'I think the boundaries of jazz need to be stretched for some people. I feel whilst I perform music which is jazz and yes, we have an upright fretless bass as opposed to an electric bass, some people can be put off by that ‘jazz' word'. With the songs we perform as a band and the response of our audiences so far, things are working well. It’s not just jazz a gig, it’s a show. It’s something that’s taken us a few years to get right and I think the balance is there now. The audience is responding and more importantly, they’re coming back and bringing friends with them, who wouldn’t Alexander Stewartnormally listen to this genre of music! It’s a case now of getting more recognition, more gigs and making that transition from the smaller into larger venues.'

So far, Alexander has not been in the recording studio, but that is on the cards. 'I think that starting with a really good EP is the next step. I feel we have a broad enough spectrum of material, both original and covers, to be able to select the ones we feel are our strongest numbers and really convey colour and depth. I’m lucky enough to be working with a brilliant songwriter and pianist, Alex Webb, and a fantastic group of musicians who really know their stuff and also happen to be amazing individuals. It’s certainly been an exciting journey this far for a twenty-something kid from Salford.'

Alexander's support band usually includes Alex Webb (piano), Gary Crosby (bass) and Andy Chapman (drums) and saxophonist Nathanial facey has joined them in recent gigs

Look out for him in the autumn at the Imperial Wharf Jazz Festival and at this year's London Jazz Festival.

To hear Alexander sing, click here for his MySpace site, and there are also videos on YouTube if you click here.


Jonathan Bell went to see Alexander at Ronnie Scott's club in the summer of 2010 and writes:

'Thought I would drop you a line regarding Alexander Stewart.  I saw him perform at Ronnie Scott's on the 1st August and what a performance.  I had heard Alex before on television and thought he was good then, however, his performance on Sunday was exceptional, faultless and effortless for someone of his age.  He performed a great selection of songs and delivered them with unique style.  His pianist and musical director - Alex Webb has carefully selected his choice of songs and has done a great job with the arrangements.  So much so that he has even converted me to liking Paul Simon!!  I think that song choice and arrangements will be key to Alex's success in the future as he needs to stear clear of being labelled a 'Bublé' sound-alike.  If you have not already done so, and the opportunity comes along, then I would recommend trying to see Alex live.'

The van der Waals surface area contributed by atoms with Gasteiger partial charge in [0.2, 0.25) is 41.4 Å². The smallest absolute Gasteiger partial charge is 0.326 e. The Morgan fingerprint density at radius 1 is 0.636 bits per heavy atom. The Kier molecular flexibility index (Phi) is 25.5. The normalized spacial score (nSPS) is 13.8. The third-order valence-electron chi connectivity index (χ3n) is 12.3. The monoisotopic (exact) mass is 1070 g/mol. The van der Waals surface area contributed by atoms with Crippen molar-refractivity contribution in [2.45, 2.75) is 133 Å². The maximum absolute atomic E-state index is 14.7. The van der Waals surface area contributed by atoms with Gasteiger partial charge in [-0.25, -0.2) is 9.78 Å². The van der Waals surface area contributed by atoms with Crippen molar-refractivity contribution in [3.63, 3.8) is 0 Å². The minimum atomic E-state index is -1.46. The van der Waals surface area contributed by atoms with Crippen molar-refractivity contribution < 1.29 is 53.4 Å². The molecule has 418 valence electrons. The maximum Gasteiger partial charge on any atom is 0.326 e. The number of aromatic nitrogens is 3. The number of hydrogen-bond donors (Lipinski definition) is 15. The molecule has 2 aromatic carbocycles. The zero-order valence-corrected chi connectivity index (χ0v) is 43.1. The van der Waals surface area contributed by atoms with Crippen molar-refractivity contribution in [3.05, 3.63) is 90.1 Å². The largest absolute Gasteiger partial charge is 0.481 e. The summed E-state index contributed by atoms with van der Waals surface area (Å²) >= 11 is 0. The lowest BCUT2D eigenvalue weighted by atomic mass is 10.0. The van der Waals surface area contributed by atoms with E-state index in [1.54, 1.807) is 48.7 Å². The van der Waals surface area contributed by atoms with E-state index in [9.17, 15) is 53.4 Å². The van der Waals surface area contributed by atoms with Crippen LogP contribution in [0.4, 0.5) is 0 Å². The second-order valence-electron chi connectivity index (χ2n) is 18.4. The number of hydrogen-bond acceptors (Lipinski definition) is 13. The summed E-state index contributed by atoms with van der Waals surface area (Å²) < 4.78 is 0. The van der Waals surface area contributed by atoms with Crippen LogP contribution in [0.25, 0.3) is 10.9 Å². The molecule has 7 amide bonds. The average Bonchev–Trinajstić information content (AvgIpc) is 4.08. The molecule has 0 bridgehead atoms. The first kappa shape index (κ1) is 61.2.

Alexander's recent live gigs have included alto saxophonist Nathaniel Facey who came to everybody's attention composing and playing with Empirical and Nathaniel's pairing with Alexander Stewart and pianist arranger Alex Webb is inspired.

We have been anticipating Alexander's first album for a while, and that is always risky as you could be faced with an anti-climax, but not so here. His debut album All Or Nothing At All is released on 5th September 2011 and it is a real pleasure. If you wondered what had Alexander Stewart All Or Nothing At Allhappened to the legacy of the classic band singers - try this one. We find that his music is more intimate somehow than that of Michael Bublé or Michael Feinstein, and he certainly knows how to swing. The mix of standards and re-workings of pop songs and the space that is given to solos by Nathaniel Facey and others keeps hold of that swing feeling but brings it right up to date.

Tracks include the standards No Moon At All, Young At Heart, Easy To Love, Too Marvellous For Words and All The Way alongside songs like Paul Simon's Fifty Ways To Leave Your Lover, Blondie's Call Me and the duet The Hard Way with Dee Dee Bridgwater's daughter China Moses.

The rest of the line up makes sure of the sound jazz foundations and includes bassist Gary Crosby OBE (whose CV includes Courtney Pine, Jazz Jamaica, Nu Troop and Denys Baptiste), trumpeter Freddie Gavita (previously a star of the National Youth Jazz Orchestra), Andy Chapman (Rhythmica, Ayanna Witter-Johnson) and tenor saxophonist Frank Griffith.

Click here for a (not very clear) video of Alexander singing All Or Nothing At All. Although Denys Baptiste is the sax player in this video, it gives you a very good idea of how well Alexander and the rest of the band work together. Click here to listen to four preview tracks from the album. Click here for Alexander's live dates.

Alexander is currently completing a new album to be released in the summer of 2015.

Images by Tim Dickenson courtesy of Alexander Stewart

© Sandy Brown Jazz and Alexander Stewart 2010 - 2015